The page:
PDA

View Full Version : Making a curriculum for self learning?


EmilDR
09-26-2010, 07:04 AM
I'm 20 and have been drawing since childhood, i usually draw cartoons and anime. but i want to enhance my drawing skills further. since i have read that before you go cg, its better if you have a solid foundation on theories, and traditional art first. I also found out good books recommended here, and i''ve already started with Loomis' figure drawing for all its worth. (would love to show it but don't know how to attach images at the moment :/)

I have loads of free time on my hands right now like 10 hours a day 'til january. I'm willing to use that 10 hours to slave myself at getting better and practicing smart. I'm trying to make myself a lesson plan for this 3 month self education.

I would like to know what will be the most effective way to use my time. I've tried planning and came up with spending 4 hrs on drawing, 1 hr of color theories, 1 hr of perspectives, and 3 hrs of maya. I don't know if this is right so please show me the light :) Thank you very much!

My long term goals is to be a 3d animator.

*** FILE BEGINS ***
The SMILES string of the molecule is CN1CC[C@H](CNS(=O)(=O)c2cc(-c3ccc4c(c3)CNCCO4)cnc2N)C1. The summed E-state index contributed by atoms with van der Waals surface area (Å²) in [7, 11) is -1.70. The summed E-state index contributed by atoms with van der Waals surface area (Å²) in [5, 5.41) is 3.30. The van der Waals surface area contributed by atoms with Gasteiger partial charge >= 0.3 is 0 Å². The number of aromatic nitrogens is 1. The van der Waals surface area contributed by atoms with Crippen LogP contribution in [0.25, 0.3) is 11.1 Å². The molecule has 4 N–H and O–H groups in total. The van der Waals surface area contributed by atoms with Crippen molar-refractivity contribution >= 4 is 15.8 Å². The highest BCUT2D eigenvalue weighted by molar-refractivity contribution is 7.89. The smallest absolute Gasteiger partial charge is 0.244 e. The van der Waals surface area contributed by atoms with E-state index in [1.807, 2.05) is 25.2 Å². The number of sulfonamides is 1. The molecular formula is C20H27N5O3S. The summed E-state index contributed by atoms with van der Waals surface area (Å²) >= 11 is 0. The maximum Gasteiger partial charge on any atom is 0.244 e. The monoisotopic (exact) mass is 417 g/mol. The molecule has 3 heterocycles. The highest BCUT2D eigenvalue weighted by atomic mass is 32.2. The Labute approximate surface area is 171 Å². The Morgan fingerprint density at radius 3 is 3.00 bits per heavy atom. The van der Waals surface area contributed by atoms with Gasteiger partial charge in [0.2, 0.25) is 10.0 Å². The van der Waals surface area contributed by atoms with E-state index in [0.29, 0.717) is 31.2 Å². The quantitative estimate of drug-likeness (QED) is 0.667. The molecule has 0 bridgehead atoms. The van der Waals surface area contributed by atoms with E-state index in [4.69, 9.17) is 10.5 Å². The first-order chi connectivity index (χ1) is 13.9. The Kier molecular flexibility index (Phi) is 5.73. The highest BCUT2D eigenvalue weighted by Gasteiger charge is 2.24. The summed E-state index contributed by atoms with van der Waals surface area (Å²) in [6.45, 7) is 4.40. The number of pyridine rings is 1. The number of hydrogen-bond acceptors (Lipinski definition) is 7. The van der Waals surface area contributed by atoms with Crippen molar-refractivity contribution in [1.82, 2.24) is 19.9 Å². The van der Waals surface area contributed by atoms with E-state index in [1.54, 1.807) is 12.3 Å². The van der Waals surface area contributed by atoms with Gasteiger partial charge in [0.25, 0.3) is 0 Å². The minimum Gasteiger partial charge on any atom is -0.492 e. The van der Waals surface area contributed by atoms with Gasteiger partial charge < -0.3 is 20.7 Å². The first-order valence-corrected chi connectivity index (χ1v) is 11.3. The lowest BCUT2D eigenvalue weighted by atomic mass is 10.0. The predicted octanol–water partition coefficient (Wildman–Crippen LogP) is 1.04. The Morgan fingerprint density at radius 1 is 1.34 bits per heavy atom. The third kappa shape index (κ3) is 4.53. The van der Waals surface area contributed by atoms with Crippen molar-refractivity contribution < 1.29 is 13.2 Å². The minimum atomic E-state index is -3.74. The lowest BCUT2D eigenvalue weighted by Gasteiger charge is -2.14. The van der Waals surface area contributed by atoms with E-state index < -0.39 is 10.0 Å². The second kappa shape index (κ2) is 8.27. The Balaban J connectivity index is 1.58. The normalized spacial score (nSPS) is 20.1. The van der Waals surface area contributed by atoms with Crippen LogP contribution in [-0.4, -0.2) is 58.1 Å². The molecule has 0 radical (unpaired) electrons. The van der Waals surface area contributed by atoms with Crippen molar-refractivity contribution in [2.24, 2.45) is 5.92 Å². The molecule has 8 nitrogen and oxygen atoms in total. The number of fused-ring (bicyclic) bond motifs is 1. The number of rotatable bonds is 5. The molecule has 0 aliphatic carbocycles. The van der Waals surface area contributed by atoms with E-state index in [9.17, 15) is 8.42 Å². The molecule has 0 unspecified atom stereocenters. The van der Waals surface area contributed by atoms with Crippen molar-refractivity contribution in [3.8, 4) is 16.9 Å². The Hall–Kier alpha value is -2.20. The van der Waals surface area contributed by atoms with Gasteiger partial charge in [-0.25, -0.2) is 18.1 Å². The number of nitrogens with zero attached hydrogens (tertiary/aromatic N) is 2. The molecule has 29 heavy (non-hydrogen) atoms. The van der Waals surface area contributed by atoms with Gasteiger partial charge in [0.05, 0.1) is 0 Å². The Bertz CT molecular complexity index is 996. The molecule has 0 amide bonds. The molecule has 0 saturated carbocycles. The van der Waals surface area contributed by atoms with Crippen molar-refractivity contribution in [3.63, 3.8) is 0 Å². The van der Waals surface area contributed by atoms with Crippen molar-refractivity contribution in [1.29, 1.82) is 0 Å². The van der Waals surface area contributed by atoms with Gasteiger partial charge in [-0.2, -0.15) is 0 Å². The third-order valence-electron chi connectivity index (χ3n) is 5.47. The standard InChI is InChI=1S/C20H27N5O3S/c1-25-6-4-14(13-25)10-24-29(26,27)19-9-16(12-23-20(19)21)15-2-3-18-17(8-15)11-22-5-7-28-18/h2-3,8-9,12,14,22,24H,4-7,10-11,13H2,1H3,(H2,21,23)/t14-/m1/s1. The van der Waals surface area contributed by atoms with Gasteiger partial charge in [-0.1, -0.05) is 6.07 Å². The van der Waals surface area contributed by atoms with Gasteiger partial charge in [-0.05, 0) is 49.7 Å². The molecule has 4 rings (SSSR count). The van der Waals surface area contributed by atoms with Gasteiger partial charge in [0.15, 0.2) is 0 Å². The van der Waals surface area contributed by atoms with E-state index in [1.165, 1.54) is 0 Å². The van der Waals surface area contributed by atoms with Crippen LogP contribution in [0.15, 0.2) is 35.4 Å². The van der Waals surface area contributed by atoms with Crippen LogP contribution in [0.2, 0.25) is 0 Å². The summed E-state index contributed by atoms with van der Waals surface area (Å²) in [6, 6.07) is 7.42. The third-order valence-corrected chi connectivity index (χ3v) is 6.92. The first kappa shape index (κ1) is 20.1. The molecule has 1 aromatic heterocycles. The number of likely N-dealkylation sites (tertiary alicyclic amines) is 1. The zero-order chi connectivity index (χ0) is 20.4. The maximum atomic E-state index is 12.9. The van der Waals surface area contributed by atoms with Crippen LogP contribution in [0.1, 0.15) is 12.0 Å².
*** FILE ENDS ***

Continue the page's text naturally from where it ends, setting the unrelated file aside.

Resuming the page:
PS: Do i have to hold the pencil like a brush when drawing? I't makes me really feel uncomfortable.

cg-cnu
09-26-2010, 11:42 AM
Hi EmilDR, You are not the only one here who need guidance regarding the drawing schedule. I also have the same situation. I was already working as a cg artist and noticed the importance of art education. Now I am seriously thinking of learning some art, by joining the online workshop of Rob, It seemed much promising for me.

I will be attending the workshop in the next turn, which i think rob will start in january of next year. so........I have a time of 3 months to attend the workshop. In the mean while I am planning to start on my own by studying the andrew loomies books.

I can't spend 10 hrs but can spend in the range of 6 to 8 hrs. so, I too need a working plan. Topics to concentrate on and the amount of time to spend on each topic.

I am thinking of my plan to be lilke this........2 hrs for anatomy studies from andrew's book, 2 hrs for still life drawing and shading, and 2 hrs for painting with my wacom and studying color theory.

I know it all depends on the person and the amount of available time, but any suggestion and guidance is valuable than nothing.Thank you.

EmilDR
09-26-2010, 12:51 PM
Hi EmilDR, You are not the only one here who need guidance regarding the drawing schedule. I also have the same situation. I was already working as a cg artist and noticed the importance of art education. Now I am seriously thinking of learning some art, by joining the online workshop of Rob, It seemed much promising for me.

I will be attending the workshop in the next turn, which i think rob will start in january of next year. so........I have a time of 3 months to attend the workshop. In the mean while I am planning to start on my own by studying the andrew loomies books.